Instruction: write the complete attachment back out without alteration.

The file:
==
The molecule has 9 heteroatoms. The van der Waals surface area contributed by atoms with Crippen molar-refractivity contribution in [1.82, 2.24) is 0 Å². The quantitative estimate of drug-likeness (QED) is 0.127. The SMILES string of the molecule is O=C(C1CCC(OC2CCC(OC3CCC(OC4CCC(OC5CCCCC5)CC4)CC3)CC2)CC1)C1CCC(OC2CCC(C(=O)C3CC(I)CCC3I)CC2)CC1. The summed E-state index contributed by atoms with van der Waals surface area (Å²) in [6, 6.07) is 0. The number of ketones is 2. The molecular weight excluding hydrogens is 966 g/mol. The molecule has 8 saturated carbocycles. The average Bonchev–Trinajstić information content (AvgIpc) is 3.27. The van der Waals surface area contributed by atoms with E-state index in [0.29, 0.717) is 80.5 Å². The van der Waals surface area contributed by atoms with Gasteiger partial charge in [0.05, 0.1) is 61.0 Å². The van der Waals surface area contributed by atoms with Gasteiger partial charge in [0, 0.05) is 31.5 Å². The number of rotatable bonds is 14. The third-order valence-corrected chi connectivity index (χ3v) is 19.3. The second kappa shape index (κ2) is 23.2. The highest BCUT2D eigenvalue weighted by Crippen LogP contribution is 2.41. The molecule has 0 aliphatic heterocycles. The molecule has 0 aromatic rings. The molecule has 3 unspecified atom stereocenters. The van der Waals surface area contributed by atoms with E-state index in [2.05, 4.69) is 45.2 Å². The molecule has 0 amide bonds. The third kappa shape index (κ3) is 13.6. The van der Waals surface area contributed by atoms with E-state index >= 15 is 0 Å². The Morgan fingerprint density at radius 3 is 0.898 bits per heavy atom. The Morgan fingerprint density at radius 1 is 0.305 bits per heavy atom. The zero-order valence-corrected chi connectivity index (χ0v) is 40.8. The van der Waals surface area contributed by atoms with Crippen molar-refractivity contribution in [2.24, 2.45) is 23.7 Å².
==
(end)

The molecule has 9 heteroatoms. The van der Waals surface area contributed by atoms with Crippen molar-refractivity contribution in [1.82, 2.24) is 0 Å². The quantitative estimate of drug-likeness (QED) is 0.127. The SMILES string of the molecule is O=C(C1CCC(OC2CCC(OC3CCC(OC4CCC(OC5CCCCC5)CC4)CC3)CC2)CC1)C1CCC(OC2CCC(C(=O)C3CC(I)CCC3I)CC2)CC1. The summed E-state index contributed by atoms with van der Waals surface area (Å²) in [6, 6.07) is 0. The number of ketones is 2. The molecular weight excluding hydrogens is 966 g/mol. The molecule has 8 saturated carbocycles. The average Bonchev–Trinajstić information content (AvgIpc) is 3.27. The van der Waals surface area contributed by atoms with E-state index in [0.29, 0.717) is 80.5 Å². The van der Waals surface area contributed by atoms with Gasteiger partial charge in [0.05, 0.1) is 61.0 Å². The van der Waals surface area contributed by atoms with Gasteiger partial charge in [0, 0.05) is 31.5 Å². The number of rotatable bonds is 14. The third-order valence-corrected chi connectivity index (χ3v) is 19.3. The second kappa shape index (κ2) is 23.2. The highest BCUT2D eigenvalue weighted by Crippen LogP contribution is 2.41. The molecule has 0 aliphatic heterocycles. The molecule has 0 aromatic rings. The molecule has 3 unspecified atom stereocenters. The van der Waals surface area contributed by atoms with E-state index in [2.05, 4.69) is 45.2 Å². The molecule has 0 amide bonds. The third kappa shape index (κ3) is 13.6. The van der Waals surface area contributed by atoms with E-state index >= 15 is 0 Å². The Morgan fingerprint density at radius 3 is 0.898 bits per heavy atom. The Morgan fingerprint density at radius 1 is 0.305 bits per heavy atom. The zero-order valence-corrected chi connectivity index (χ0v) is 40.8. The van der Waals surface area contributed by atoms with Crippen molar-refractivity contribution in [2.24, 2.45) is 23.7 Å².